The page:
I find the entrance to the emergency room once I enter the hospital. At this late hour three days before Christmas, it is as quiet as a church. I go to the receptionist desk, but there’s nobody there. I look to the left to see the waiting room. Beyond the grimy chairs and televisions suspended from chains in the ceiling is a room enclosed in glass. My two sisters, my brother, and my dad are in there, an aquarium of family fidelity. My dad is in the middle, and my sisters sit on both sides of him. My sister Cheryl tucks into the crook of my dad’s right arm. He is holding on for dear life. My sister Catherine sits in the middle of the room. Her wheelchair won’t fit anywhere else. My brother Steve and my sister-in-law Liana sit a couple of chairs down on the right. My father’s eyes are red and watery. Even at a distance, his vulnerability is palpable.

I walk towards the room, and my dad looks up and sees me. He looks up and locks in on me. I know my mom is dead. I hear someone saying, “She’s not dead! She’s not dead!” It is the cry of a wounded animal, a shrieking, high-pitched wail. I realize the person screaming is me, and I can’t stop. I have to get to where my family is but my legs won’t work. I sit down cross-legged on the floor near an empty Doritos bag. I keep saying, “She’s not dead,” but soon this is unintelligible because of my sobbing.

Cheryl comes and picks me up off the floor. I go to my dad, and he grabs me and hugs me harder than he ever has in my entire life. I can feel his breathing, jagged and broken against my winter coat. Tears run in rivulets down his face.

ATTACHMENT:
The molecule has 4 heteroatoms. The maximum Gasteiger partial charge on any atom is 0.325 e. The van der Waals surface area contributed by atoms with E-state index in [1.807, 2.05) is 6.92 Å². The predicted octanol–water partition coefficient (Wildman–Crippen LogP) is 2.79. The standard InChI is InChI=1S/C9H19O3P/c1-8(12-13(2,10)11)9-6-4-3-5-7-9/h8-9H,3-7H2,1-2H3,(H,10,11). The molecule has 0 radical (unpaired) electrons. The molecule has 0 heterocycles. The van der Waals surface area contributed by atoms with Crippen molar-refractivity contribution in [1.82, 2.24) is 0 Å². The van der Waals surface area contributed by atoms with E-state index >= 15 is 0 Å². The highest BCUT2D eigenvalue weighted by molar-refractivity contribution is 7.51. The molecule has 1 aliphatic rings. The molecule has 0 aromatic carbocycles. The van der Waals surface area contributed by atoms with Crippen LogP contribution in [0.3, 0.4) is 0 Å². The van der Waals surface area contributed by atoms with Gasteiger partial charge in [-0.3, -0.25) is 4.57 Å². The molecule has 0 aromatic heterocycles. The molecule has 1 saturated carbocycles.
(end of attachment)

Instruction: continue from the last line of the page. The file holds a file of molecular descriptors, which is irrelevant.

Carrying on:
“We lost her,” he says. “Oh God, we lost her.” He sobs uncontrollably. I cry too, along with the rest of my family.

We sit in this room and time recedes. A nurse comes in and tells us we can go in and see our mother, but we cannot touch her or move anything attached to her body. I have no idea what this last part means, but I nod my head in agreement. My dad, Cheryl, and I get up. My brother, his wife Liana, and my sister Catherine do not go with us. None of us talk about why we’re going in while they are staying. We are operating in unknown territory.

I don’t see any other patients or families. We must be the only people in the emergency room. We follow the nurse down a long hallway. As we move away from the waiting room, the air becomes cooler. The nurse brings us into the room where my mother’s body is lying on a metal gurney. She has IV tubing inserted into both of her arms, and there is a plastic breathing tube in her mouth which is taped to her face. Her face is a yellowish-bluish color.

Despite the nurse’s instructions, my dad lunges for the gurney.

“Barb, oh God,” he says. “No, no, no Barb,” he cries. My dad grabs my mother as if he wants to hug her or pull her off the table and take her with him back home. Cheryl and I each catch one of his arms and tell him to stop, that he’s not supposed to touch her. He isn’t listening. He keeps repeating my mother’s name and holds on to the side of the gurney.

We stay in the room for a while longer. The same nurse comes back to the room and asks us if we want to speak with a grief counselor. My father shakes his head. We go back to find the rest of our family, still the only people in the waiting room.

“We have to go home,” my dad says. “We need to clean and get the house ready for condolence calls.”